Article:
Andrew Brietbart is known for being a lightning rod for controversy. The conservative blogger and founder of Breitbart.com and BigGovernment.com is never one to pull punches on divisive political topics ranging from Shirley Sherrod to James O'Keefe. After we were guests on Fox News Channel's Red Eye last night, I caught up with Mr. Breitbart for an impromptu and revealing interview.
Among other things, we spoke about his role in the media fire storm surrounding the administration's dismissal of Shirley Sherrod, his appearance on the inaugural episode of CNN's new "Spitzer Parker" show and about uber-controversial activist James O'Keefe and O'Keefe's recent CNN prank that made worldwide headlines. Be sure to watch the full videos but here are some highlights.
On his "Spitzer Parker" appearance, Breitbart offered his view onBreitbart offered the new show hosts his unique take on the Sherrod firing: "At the very end of a nice pleasant interview, they asked me about the Shirley Sherrod case and I laid out why she was really fired and it ended the show on that note and I was surprised that Spitzer didn't have a comeback for it. I just found out that they cut that part out of the show. , which was triggered after he aired an on his conservative website that misleadingly portrayed her as racist. The White House, Agricultural Secretary Tom Vilsack and the NAACP all rushed to judgement, condemning Sherrod based on Breitbart's deceptive video. The subsequently had to , asking her to return to government service and turning their ire toward Breitbart.
"I'm sure that's standard operating procedure but they asked me a pointed question at the very end, I gave them an answer that I don't think they mainstream media wants to know about is that Shirley Sherrod wasn't fired in my estimation...Why did they force Shirley Sherrod to quit? They thought I was laying a trap for them, because Pigford was about to be funded at the end of the week. The fact is, I had no idea about Pigford when the Sherrod story broke but they didn't know that. That's why they took her off the stage."
We then moved on to one of the leading stories of this past week involving the infamous ACORN activist James O'Keefe who tried to prank CNN by attempting to "seduce" reporter Abbie Boudreau. Boudreau had been in touch with O'Keefe while working on her documentary special, Right on the Edge, which aired this past weekend on guerrilla journalists and included Breitbart.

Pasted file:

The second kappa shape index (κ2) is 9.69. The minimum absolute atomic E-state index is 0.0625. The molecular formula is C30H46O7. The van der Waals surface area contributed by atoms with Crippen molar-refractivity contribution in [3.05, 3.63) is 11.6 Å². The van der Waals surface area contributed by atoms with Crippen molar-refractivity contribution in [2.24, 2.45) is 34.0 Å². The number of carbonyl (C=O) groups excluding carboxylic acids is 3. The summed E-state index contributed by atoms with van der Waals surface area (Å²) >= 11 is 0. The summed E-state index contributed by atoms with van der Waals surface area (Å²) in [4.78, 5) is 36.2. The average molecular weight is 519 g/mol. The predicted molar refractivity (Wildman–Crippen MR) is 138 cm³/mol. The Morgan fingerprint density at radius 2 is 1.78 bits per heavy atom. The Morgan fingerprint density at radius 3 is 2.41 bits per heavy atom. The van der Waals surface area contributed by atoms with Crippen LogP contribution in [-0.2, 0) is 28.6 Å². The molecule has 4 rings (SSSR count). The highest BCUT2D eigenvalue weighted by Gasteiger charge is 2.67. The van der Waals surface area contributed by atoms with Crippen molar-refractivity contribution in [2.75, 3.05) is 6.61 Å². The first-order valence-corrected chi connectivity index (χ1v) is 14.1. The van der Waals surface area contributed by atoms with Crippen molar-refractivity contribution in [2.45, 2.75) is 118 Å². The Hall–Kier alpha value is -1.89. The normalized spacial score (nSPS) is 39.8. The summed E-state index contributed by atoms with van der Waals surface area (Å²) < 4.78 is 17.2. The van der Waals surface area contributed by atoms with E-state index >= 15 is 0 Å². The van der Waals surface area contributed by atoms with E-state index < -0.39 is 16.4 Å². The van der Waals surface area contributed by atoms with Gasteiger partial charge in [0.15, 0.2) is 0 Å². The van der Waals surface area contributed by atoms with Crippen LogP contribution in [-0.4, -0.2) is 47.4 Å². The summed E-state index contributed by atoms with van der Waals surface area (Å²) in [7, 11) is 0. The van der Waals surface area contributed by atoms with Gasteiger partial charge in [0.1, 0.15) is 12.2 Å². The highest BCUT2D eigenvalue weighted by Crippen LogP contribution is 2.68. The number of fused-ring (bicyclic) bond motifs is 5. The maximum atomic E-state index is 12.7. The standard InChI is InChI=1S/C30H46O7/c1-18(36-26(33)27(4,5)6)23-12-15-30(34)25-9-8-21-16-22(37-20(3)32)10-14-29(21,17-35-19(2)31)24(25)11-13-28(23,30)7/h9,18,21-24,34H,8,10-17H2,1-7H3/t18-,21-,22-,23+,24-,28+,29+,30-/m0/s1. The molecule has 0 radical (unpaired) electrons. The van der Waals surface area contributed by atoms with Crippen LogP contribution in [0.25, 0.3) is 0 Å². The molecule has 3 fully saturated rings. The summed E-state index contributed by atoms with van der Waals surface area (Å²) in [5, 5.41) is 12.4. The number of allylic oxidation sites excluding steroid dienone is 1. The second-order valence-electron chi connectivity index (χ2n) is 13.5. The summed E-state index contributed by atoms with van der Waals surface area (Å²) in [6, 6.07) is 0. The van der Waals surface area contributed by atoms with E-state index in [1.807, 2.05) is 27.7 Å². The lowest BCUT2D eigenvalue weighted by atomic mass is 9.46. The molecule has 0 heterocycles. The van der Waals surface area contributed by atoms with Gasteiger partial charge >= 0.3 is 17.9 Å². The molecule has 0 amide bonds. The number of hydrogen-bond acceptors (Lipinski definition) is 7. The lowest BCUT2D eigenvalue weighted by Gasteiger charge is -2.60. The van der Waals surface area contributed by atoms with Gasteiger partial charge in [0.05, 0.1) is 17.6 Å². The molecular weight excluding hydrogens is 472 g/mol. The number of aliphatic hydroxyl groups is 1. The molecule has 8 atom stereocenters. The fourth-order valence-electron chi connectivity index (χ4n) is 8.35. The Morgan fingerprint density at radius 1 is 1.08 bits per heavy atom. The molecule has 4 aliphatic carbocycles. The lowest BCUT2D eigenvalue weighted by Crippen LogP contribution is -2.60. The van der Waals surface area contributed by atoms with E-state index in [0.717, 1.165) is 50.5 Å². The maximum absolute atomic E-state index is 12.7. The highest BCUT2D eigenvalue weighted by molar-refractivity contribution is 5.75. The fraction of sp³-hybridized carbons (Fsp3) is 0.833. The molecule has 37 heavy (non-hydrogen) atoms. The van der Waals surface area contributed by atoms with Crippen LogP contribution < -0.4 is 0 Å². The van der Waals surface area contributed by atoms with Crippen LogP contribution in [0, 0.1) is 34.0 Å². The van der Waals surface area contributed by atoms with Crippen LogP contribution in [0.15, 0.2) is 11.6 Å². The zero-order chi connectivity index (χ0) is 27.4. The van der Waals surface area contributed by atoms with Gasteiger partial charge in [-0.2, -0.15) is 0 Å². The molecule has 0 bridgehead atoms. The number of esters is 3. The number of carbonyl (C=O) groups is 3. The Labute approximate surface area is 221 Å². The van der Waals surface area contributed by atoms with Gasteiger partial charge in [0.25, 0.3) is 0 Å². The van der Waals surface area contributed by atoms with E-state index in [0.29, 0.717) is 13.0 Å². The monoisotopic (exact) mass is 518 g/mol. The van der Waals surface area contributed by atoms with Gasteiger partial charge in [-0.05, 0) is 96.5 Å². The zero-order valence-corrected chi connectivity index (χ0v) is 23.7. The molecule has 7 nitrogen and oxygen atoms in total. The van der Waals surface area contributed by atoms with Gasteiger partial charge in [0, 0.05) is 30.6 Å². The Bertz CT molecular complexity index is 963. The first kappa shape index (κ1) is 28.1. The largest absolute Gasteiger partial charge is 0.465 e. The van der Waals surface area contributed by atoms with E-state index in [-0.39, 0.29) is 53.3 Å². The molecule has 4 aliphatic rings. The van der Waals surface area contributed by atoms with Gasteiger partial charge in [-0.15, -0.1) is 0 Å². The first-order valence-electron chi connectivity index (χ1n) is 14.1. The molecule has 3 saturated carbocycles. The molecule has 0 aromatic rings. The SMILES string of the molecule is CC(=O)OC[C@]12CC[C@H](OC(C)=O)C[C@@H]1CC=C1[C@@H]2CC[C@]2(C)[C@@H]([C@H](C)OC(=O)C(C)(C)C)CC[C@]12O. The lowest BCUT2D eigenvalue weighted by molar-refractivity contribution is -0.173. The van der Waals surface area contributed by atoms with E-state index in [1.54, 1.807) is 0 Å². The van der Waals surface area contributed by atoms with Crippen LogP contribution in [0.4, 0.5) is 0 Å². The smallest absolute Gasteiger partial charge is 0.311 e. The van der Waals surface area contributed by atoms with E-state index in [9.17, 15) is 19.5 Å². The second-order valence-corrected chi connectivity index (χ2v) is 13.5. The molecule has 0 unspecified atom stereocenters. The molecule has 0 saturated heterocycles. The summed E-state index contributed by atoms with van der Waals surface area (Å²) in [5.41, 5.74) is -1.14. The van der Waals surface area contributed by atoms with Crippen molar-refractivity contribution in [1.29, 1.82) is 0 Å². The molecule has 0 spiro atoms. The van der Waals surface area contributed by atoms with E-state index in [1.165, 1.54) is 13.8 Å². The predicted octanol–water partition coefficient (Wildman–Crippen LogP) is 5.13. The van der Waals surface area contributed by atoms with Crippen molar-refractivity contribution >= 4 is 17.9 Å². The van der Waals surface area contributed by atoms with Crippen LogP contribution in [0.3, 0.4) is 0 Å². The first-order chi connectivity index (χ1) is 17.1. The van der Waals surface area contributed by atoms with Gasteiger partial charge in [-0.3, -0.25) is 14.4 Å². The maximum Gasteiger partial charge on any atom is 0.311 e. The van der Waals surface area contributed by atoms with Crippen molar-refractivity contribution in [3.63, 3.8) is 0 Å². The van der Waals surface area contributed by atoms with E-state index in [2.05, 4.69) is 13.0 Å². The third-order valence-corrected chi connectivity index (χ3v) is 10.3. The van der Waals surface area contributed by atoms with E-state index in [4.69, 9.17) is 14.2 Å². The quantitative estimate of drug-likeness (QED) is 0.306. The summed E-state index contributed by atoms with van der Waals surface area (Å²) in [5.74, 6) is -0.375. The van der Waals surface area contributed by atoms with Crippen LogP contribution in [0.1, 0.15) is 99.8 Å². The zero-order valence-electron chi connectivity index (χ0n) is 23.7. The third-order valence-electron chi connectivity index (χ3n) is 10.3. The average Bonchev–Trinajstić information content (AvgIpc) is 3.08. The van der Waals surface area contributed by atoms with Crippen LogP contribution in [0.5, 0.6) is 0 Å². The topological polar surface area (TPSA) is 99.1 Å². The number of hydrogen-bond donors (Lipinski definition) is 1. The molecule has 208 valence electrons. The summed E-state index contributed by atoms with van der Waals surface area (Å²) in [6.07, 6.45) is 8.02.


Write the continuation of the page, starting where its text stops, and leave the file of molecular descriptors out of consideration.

"...When James went against CNN in his latest one, to me it's completely understandable because throughout the ACORN thing, the Landrieu thing and even with his other stories, they've done everything they can to falsely characterize him because they can. They don't like him. They don't like his tactics and they certainly don't like his politics. I have nothing to do with how he produces his videos, I never have. He's an independent producer. When he comes to me with the goods I try to advise him on the best media strategy to make the most amount of people to see it... I had no problem with Abbie Boudreau quite obviously, Hannah Giles had no problem. We complied, we were treated professionally and James according to his statement wanted to make an example out of CNN and mock CNN for the way they mocked him... I understand his motivation, I just think his style of work has seen better days..."
In his blog, Breitbart had a more concise rendering of the O'Keefe CNN prank: "...in my dealings with Ms. Boudreau, she and her producer, Scott Zamost, conducted themselves professionally, and I believe James owes them a candid and public explanation," he wrote. "From what I've read about this script, though not executed, it is patently gross and offensive. It's not his detractors to whom he also owes this public airing. It's to his legion of supporters."
During our interview, he compared O'Keefe's antics to those of some of our favorite pranksters:
"At the end of the day, it's not different from what Borat and what Ali G does and he admits it. It was a Punk'd sort of thing and it was script. So if you were to go through Ashton Kutcher's emails or Sacha Baron Cohen's email and say 'look at this script, look how outrageous it is.' I think it's an unfair standard to set for James O' Keefe."
So I asked, is O'Keefe an entertainer or an activist?
"He's a hybrid and he's an original. I grew up as a liberal democrat and I admired Hunter Thompson who broke the boundaries of what was acceptable as journalism. I grew up admiring Abbie Hoffman who was a hybrid comic/activist so for people to hold James O'Keefe accountable to one genre and one standard when he's clearly breaking ground."
His final words of advice to the 26-year old media-rouser?"I think he needs to listen to what his supporters have to say when they have a problem with this. Not to be so head strung, to listen when some people give you advice... There are people out there who are trying to reach him and telling him that he's going to be held to a higher standard and that he should hold himself to that higher standard."
Yesterday, O'Keefe posted his first statement on the entire debacle on Breitbart's blog, BigGovernment.com. Regardless of whether you believe O'Keefe or suscribe to Breitbart's politics, there remains a fascination about how the Internet has empowered this new generation of activism--and how it's shaping the mainstream media coverage of politics, and ultimately culture.
If O'Keefe wants to end these supposed lies mainstream media is disseminating about him, then it's time to come out of the shadows of the Internet and into the spotlight to confront the media itself. Be interviewed live on a network or online where you can be sure no edits will skew the conversation. Open up the dialogue to include questions from the audience at large too. Or maybe O'Keefe rather just remain somewhat anonymous, misunderstood and keep the media on its toes.